Iran’s Central Bank says it, as well as the country’s financial institutions, are compliant with international norms.

Despite the recent lifting of economic sanctions against Tehran by the West in return for strict supervision of its nuclear energy programme, there have been some concerns raised as to the financial business environment.

“Iran during the sanctions period was denied free access of foreign markets, so the cost of borrowing was a big issue,” said Iran Central Bank general director of international cooperation, Yaghoubi Miab at last week’s International Economic Forum (SPIEF) in St Petersburg.

“Things are now moving towards the right direction – now the European banking community has got all confidence about being in business with the Iranian banking sector. We have started negotiations with Gazprom Bank and they have promised to open this account in two weeks. Russian banks will face no difficulties with Iranian banks.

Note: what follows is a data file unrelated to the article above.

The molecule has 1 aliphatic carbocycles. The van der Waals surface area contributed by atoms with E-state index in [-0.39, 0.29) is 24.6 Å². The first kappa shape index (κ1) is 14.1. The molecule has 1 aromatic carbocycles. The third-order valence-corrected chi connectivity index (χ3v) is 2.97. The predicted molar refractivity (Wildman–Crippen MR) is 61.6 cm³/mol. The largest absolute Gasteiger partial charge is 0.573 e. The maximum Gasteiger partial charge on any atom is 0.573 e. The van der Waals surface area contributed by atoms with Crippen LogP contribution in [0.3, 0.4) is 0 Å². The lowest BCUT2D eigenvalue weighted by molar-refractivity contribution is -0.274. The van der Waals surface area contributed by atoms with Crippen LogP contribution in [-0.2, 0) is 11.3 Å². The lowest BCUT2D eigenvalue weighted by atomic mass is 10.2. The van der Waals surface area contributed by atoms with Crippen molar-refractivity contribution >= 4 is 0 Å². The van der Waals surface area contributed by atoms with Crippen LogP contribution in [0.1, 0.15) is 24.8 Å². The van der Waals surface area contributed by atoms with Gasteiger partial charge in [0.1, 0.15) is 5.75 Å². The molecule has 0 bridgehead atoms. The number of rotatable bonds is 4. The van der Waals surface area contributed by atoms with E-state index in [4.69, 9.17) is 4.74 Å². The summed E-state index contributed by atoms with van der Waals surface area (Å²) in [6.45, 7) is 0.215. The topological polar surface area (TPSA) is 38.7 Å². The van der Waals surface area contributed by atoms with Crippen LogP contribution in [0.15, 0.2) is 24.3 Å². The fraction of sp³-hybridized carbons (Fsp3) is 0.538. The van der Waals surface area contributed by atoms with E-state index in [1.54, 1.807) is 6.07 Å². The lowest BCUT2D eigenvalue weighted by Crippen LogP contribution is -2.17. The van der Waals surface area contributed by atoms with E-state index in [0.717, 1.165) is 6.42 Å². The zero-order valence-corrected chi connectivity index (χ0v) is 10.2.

“We have no issues with compliance – we expect to have a smooth way. Not [only] the Central Bank of Iran, but also other financial institutions have been complying with international norms.”

Part of the attraction for foreign investors – and PSA Groupe announced only this week it had firmed up its 50/50 US$451m joint venture with Iran Khodro in manufacturing and R&D capacity for the next five years – is the availability of a young and educated workforce anxious to put their skills into practice.

“Iran has the highest proportion of engineers in the world per head,” said Iran Chamber of Commerce, Industries, Mines and Agriculture, Pedram Soltani, told the SPIEF 16 session, ‘Life after Sanctions; Re-integrating Iran into the Global Economy.’

“We have a young, talented and educated workforce in Iran. Even start-ups are booming. The nature of business in Iran is changing rapidly from bricks and mortar to ebusiness. Iran has a vast population, almost 80m and with its near neighbours, it is a 300m people market.

“Automotive, consumer items, white goods, these are [an] attractive opportunity for investment in Iran. I admit we have some problems with our investment climate, but things are improving.

“We have, of course, some hassles, we don’t want to show a rosy garden. The banking system [for example] should undergo some major restructuring, we have some shortage of finance.”